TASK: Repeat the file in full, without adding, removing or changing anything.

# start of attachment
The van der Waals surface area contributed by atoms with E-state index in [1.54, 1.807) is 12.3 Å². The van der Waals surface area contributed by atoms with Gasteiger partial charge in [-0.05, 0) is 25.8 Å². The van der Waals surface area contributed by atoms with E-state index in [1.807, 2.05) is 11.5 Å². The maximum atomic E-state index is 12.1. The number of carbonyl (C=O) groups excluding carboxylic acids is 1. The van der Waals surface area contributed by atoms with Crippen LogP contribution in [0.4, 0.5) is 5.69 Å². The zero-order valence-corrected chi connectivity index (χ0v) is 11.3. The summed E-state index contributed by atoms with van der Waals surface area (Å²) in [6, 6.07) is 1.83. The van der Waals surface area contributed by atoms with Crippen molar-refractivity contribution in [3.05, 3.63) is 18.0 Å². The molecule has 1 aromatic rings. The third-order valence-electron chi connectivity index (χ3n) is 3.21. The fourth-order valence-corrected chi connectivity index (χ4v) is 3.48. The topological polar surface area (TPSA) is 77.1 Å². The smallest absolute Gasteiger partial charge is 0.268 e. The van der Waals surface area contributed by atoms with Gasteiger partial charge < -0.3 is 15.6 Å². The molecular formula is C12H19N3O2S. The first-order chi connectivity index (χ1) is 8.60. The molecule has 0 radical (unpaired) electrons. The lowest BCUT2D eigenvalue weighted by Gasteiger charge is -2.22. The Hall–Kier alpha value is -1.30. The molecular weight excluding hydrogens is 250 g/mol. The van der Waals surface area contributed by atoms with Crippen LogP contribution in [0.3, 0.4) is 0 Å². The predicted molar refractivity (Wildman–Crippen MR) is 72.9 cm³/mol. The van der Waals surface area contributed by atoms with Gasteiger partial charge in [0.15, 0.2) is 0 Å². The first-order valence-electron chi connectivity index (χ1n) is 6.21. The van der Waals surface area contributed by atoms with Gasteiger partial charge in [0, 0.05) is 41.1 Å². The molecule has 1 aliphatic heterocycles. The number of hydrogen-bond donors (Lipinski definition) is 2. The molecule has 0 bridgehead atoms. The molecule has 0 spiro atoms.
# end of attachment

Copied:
The van der Waals surface area contributed by atoms with E-state index in [1.54, 1.807) is 12.3 Å². The van der Waals surface area contributed by atoms with Gasteiger partial charge in [-0.05, 0) is 25.8 Å². The van der Waals surface area contributed by atoms with E-state index in [1.807, 2.05) is 11.5 Å². The maximum atomic E-state index is 12.1. The number of carbonyl (C=O) groups excluding carboxylic acids is 1. The van der Waals surface area contributed by atoms with Crippen LogP contribution in [0.4, 0.5) is 5.69 Å². The zero-order valence-corrected chi connectivity index (χ0v) is 11.3. The summed E-state index contributed by atoms with van der Waals surface area (Å²) in [6, 6.07) is 1.83. The van der Waals surface area contributed by atoms with Crippen molar-refractivity contribution in [3.05, 3.63) is 18.0 Å². The molecule has 1 aromatic rings. The third-order valence-electron chi connectivity index (χ3n) is 3.21. The fourth-order valence-corrected chi connectivity index (χ4v) is 3.48. The topological polar surface area (TPSA) is 77.1 Å². The smallest absolute Gasteiger partial charge is 0.268 e. The van der Waals surface area contributed by atoms with Gasteiger partial charge < -0.3 is 15.6 Å². The molecular formula is C12H19N3O2S. The first-order chi connectivity index (χ1) is 8.60. The molecule has 0 radical (unpaired) electrons. The lowest BCUT2D eigenvalue weighted by Gasteiger charge is -2.22. The Hall–Kier alpha value is -1.30. The molecular weight excluding hydrogens is 250 g/mol. The van der Waals surface area contributed by atoms with Crippen LogP contribution in [0.3, 0.4) is 0 Å². The predicted molar refractivity (Wildman–Crippen MR) is 72.9 cm³/mol. The van der Waals surface area contributed by atoms with Gasteiger partial charge in [0.15, 0.2) is 0 Å². The first-order valence-electron chi connectivity index (χ1n) is 6.21. The van der Waals surface area contributed by atoms with Gasteiger partial charge in [0, 0.05) is 41.1 Å². The molecule has 1 aliphatic heterocycles. The number of hydrogen-bond donors (Lipinski definition) is 2. The molecule has 0 bridgehead atoms. The molecule has 0 spiro atoms.